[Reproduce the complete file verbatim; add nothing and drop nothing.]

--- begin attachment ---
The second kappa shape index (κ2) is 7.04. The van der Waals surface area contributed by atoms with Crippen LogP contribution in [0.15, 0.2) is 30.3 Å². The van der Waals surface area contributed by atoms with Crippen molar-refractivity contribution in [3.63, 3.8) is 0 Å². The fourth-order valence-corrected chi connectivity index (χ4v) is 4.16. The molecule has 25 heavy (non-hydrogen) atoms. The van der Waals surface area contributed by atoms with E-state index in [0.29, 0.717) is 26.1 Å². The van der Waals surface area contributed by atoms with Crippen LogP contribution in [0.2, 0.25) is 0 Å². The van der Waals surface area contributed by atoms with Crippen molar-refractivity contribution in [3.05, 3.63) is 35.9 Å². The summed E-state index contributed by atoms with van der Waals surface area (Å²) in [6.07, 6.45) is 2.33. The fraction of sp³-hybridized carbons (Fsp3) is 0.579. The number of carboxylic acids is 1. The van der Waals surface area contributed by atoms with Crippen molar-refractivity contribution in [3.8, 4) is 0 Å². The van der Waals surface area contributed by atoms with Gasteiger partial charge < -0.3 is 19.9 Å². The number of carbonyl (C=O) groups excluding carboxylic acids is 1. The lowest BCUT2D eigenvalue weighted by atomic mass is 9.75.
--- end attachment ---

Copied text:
The second kappa shape index (κ2) is 7.04. The van der Waals surface area contributed by atoms with Crippen LogP contribution in [0.15, 0.2) is 30.3 Å². The van der Waals surface area contributed by atoms with Crippen molar-refractivity contribution in [3.63, 3.8) is 0 Å². The fourth-order valence-corrected chi connectivity index (χ4v) is 4.16. The molecule has 25 heavy (non-hydrogen) atoms. The van der Waals surface area contributed by atoms with E-state index in [0.29, 0.717) is 26.1 Å². The van der Waals surface area contributed by atoms with Crippen LogP contribution in [0.2, 0.25) is 0 Å². The van der Waals surface area contributed by atoms with Crippen molar-refractivity contribution in [3.05, 3.63) is 35.9 Å². The summed E-state index contributed by atoms with van der Waals surface area (Å²) in [6.07, 6.45) is 2.33. The fraction of sp³-hybridized carbons (Fsp3) is 0.579. The number of carboxylic acids is 1. The van der Waals surface area contributed by atoms with Crippen molar-refractivity contribution in [3.8, 4) is 0 Å². The van der Waals surface area contributed by atoms with Gasteiger partial charge < -0.3 is 19.9 Å². The number of carbonyl (C=O) groups excluding carboxylic acids is 1. The lowest BCUT2D eigenvalue weighted by atomic mass is 9.75.